"Help! When should I consult a speech pathologist for my child’s speech?!”

“When should I consult a speech pathologist for my child’s speech?!”

It can be difficult to know when to ask for help with your child’s developing speech sounds, particularly when some speech sound errors are typical up to a certain age. Parents have a lot on their plates and while I find most parents’ intuition on when to seek help for their child’s speech development is usually spot on, some reassurance or guidance may ease the stress for some.

Knowing how much of your child’s speech others should be able to understand is a good starting point when trying to determine if their speech is developing typically or not. The speechie term for “the proportion of speaker’s output that others can readily understand” is “intelligibility”. Check out this graphic for a rough guideline on how intelligible your child should be by what age.

When I meet a family who has questions about their child’s use of speech sounds, some of the first questions I ask are “how much are you able to understand” and “how much are others able to understand”. I usually get parents to rate it in percentage or even talk about it in terms of “more than half” or “less than half”. Even though this measurement isn’t overly precise, it does give me an idea on how well this child is understood by others and therefore how well they are using their speech sounds to communicate.

Tl;dr: If your child is difficult to understand, check out the graphic and see if they are falling within intelligibility guidelines.

Now, if we look at speech sound development more specifically, there is a developmental pattern in the way children acquire their sounds. This isn’t information that any SLP will expect a parent to know, but let’s take a closer look in case any of you are super keen in learning more about the details of it all.

McLeod and Crowe (2018) studied children’s consonant (i.e., speech sound) acquisition in 27 different languages. This is a really important study in the field of speech language pathology because it clarifies and informs our clinical expectations of children’s developmental capacity for speech sound acquisition. An important takeaway from this study is that “most of the world’s consonants were acquired by 5;0 years;months” (i.e., 5 years old). That means that we can expect “5 year old children to have acquired most consonants within their ambient language”, while keeping in mind some individual variability.

Below you will see a graphic that outlines the average age children learn to pronounce English consonants correctly. Keep in mind that an average is what 50% of children are able to do at a certain age while a milestone is what 90% of children are able to do at a certain age.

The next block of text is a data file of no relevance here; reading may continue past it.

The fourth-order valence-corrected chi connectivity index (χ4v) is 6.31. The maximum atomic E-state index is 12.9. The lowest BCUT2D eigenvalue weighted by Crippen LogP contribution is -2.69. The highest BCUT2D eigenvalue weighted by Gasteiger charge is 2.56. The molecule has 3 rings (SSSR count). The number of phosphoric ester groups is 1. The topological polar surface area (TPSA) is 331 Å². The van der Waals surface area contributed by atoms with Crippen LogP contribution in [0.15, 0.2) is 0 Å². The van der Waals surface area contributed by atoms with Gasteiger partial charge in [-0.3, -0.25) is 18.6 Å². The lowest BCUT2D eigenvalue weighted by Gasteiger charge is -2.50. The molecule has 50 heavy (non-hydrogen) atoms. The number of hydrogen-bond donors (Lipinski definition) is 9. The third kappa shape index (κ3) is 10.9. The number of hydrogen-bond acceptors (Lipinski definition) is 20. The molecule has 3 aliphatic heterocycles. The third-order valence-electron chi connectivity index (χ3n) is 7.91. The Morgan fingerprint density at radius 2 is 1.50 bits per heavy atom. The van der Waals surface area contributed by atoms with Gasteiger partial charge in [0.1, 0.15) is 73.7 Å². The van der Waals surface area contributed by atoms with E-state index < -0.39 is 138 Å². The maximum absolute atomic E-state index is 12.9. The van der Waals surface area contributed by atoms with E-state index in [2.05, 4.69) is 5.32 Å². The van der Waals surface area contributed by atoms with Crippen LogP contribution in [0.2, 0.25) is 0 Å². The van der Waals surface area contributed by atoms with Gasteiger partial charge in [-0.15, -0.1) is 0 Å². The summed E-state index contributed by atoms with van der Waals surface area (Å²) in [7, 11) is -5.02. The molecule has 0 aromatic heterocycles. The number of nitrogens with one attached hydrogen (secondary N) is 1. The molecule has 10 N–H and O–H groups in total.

As you can see in the graphic, we can expect children to have mastered most sounds by age 4 and all sounds by age 5-6. Children with typically developing speech will acquire certain sounds first, shown at the bottom of the ladder, then can be expected to follow a predictable trajectory when acquiring the rest of their sounds. This graphic may be useful to refer to if you’re wondering if your child’s speech development is typical or not. For example, a parent may be saying to themselves “Tommy doesn’t say his K sound yet and he’s almost 4… is that normal?!”. They can look at this chart and quickly realize that that sound is typically acquired around age 2-3. Alternatively, I also sometimes get parents that say “He doesn’t quite say his R’s right” and when I ask how old the child is, they tell me he’s 3.5. According to McLeod and Crowe’s (2018) research, we would be able to easily see that R is not a sound that is expected to be mastered until about 5 years old.

" There is a predictable pattern in speech sound acquisition and we know averages on when these sounds should be acquired. This information can help inform our clinical decisions.

I hope this information was helpful and provided some useful resources for you to reference if you ever have questions about your child’s speech sound development. Keep in mind that speech sound development is just ONE aspect of communication that SLPs can help with and that age of acquisition and intelligibility are just parts of a whole when it comes to speech assessments.

So, at the end of it all, the answer to the question that is the title of this blog is: IF your child is not meeting speech averages or milestones, consult a SLP. IF your child's speech is hard to understand and they are not falling within intelligibility guidelines, consult a SLP. But most importantly, IF you have ANY questions or concerns about your child’s speech and language development, then, you guessed it... consult a SLP! We're here to help!

McLeod, S. & Crowe, K. (2018). Children's consonant acquisition in 27 languages: A cross-linguistic review. American Journal of Speech-Language Pathology, 27(4), 1546-1571. https://doi.org/10.1044/2018_AJSLP-17-0100

Last updated September 24, 2021